From the beginning of the film, when we see Cap on the ship, they let us knew right away that this is a different Cap. He’s assimilated better into the world and that includes his fighting. But Steve is still vulnerable and has no definitive identity as we see him walk through a museum exhibit in his name. He’s struggling, the world is so different to him and he’s untrustworthy of those he works for. He thinks everyone from his past is dead except for Peggy, who is 90 years old and suffers from some memory loss due to the rage, but Steve still deeply loves and Chris Evans gives an amazing performance.

Steve’s past comes to haunt him as the Winter Soldier/Bucky, his best friend, is actually alive and seemingly has no memory of him. He’s become the ultimate assassin for Hydra, an organization that hid within S.H.I.E.L.D. like a parasite and Steve realizes he never truly finished his mission. The division he worked with in WW2 became the very thing he fought against.

In trying to take down Hydra’s plan, Steve has another goal and that’s to save Bucky, the only other person left of his past. He knows Bucky remembers him and he can’t allow his friend to be tormented any longer. Steve puts faith in Bucky not to kill him because he knows there’s still some semblance of the Bucky he knew, and he was right to do so.

And thus the hunt for Bucky starts and Cap goes back to the Avengers…


In Age of Ultron Steve is the leader of the Avengers, Tony just supplies the team with everything. The film still plays with Steve being an old man and ‘boy scout’ as he tells Tony to watch his language, a funny joke at the beginning that drags on for the entire duration of the film. However, it’s nice to see them still trying to get rid of Hydra, a mission Steve would very much want to complete.

But the two most important things about Steve in the film is his understanding of Pietro and Wanda. He understands when your country is in turmoil and you want to do something helpful, you’ll do what you can, and that includes being experimented on by a German scientist. Also, there seems to be an even bigger rift between him and Tony; Steve is seeing that Tony is trying to police and control things that are out of his control, Steve after going through the events of Winter Soldier is not having Tony prepare for a war that hasn’t even arrived yet. There’s a love in their relationship, but there is an ideological difference between the characters that carry on to the next film we see them in…


Captain America: Civil War – The Divorce of the Avengers

I sometimes like to call this film ‘Avengers 2.5’ because it kinda is one, however, the crux of the entire story revolves around Steve and his relationship with Bucky, as well as Tony. In the director’s commentary, the Russo Brothers said that this is the divorce of the Avengers, but at its core, the film is more about finding Bucky and the ramifications of it.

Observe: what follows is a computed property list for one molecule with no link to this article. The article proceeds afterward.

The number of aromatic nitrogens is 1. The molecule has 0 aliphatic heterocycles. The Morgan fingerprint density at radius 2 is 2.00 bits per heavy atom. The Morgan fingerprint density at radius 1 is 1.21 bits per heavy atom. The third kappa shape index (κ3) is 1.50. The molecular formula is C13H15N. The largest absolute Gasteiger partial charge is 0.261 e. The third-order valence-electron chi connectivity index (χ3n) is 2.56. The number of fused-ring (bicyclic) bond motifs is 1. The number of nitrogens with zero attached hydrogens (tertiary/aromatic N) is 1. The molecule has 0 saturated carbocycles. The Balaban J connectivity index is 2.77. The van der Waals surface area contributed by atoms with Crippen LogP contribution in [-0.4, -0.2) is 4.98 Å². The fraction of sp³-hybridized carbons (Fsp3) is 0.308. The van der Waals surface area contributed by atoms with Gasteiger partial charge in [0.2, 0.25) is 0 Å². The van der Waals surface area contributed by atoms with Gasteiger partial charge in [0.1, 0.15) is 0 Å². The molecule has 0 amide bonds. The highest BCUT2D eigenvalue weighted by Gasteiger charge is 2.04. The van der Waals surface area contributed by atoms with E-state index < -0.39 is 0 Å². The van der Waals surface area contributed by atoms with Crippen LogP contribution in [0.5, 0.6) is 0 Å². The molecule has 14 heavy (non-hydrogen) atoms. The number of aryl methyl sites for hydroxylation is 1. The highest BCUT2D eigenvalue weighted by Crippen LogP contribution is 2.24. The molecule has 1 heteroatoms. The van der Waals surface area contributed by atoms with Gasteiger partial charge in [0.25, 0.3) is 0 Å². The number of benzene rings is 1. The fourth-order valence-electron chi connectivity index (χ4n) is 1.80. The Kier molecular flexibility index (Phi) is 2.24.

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Image via Collider

As much as I would like to talk about every individual character’s journey, the focus is on Steve. The film is not like the Civil War comic storyline at all, the biggest thing it has in common is the fact the Avengers split up into two teams and the iconic shot at the end of Iron Man and Cap fighting.

The Avengers are at the breaking point in this film. After the events of Laos, the world can no longer have them operate on their own. In comes the Sokovia Accords which has them work under governments. You either sign and continue your days as an Avenger or retire. After the events of Winter Soldier, the last thing Steve would want to do is sign over control to the government. Like he said, they have agendas and their interest will not align with what’s right. But when Tony and Vision practically place Wanda on house arrest and then Bucky quickly becomes the catalyst for the separation of the Avengers.

I consider myself Team Cap in the film and I agree with Steve that signing the Sokovia Accords isn’t the best idea, but I appreciate that they show Steve’s biggest flaw is his known blind spot for Bucky. It’s a glaring flaw in his; there may be some family member who you love with all your heart, and you may find yourself defending them, depending on their actions. In Steve’s case, he knows Bucky didn’t mean to kill his targets, he was mind controlled by Hydra, but that doesn’t wipe off the blood on Bucky’s hand and clearly doesn’t excuse the heartache of those affected by his actions.

Steve can’t help but try to save Bucky who’s like a brother and not to mention the only person of his past who is still alive. Peggy Carter passes away early on in the film and it takes Steve to a point where he needs to plant himself and stay true to what he believes in More than anything Steve believes Bucky needs help and he’s gonna do it, even at the cost of the Avengers. At his core, Steve is still that short, 90Ib guy with a heart yearning to do what he believes is right.

We know Steve takes Bucky to Wakanda to help him with his mind and we also know he helps breakout all the Avengers that were imprisoned.  After these events, one can assume that Steve is technically a war criminal. Where has he gone? What has he done? We’ll just have to watch Infinity War to find out!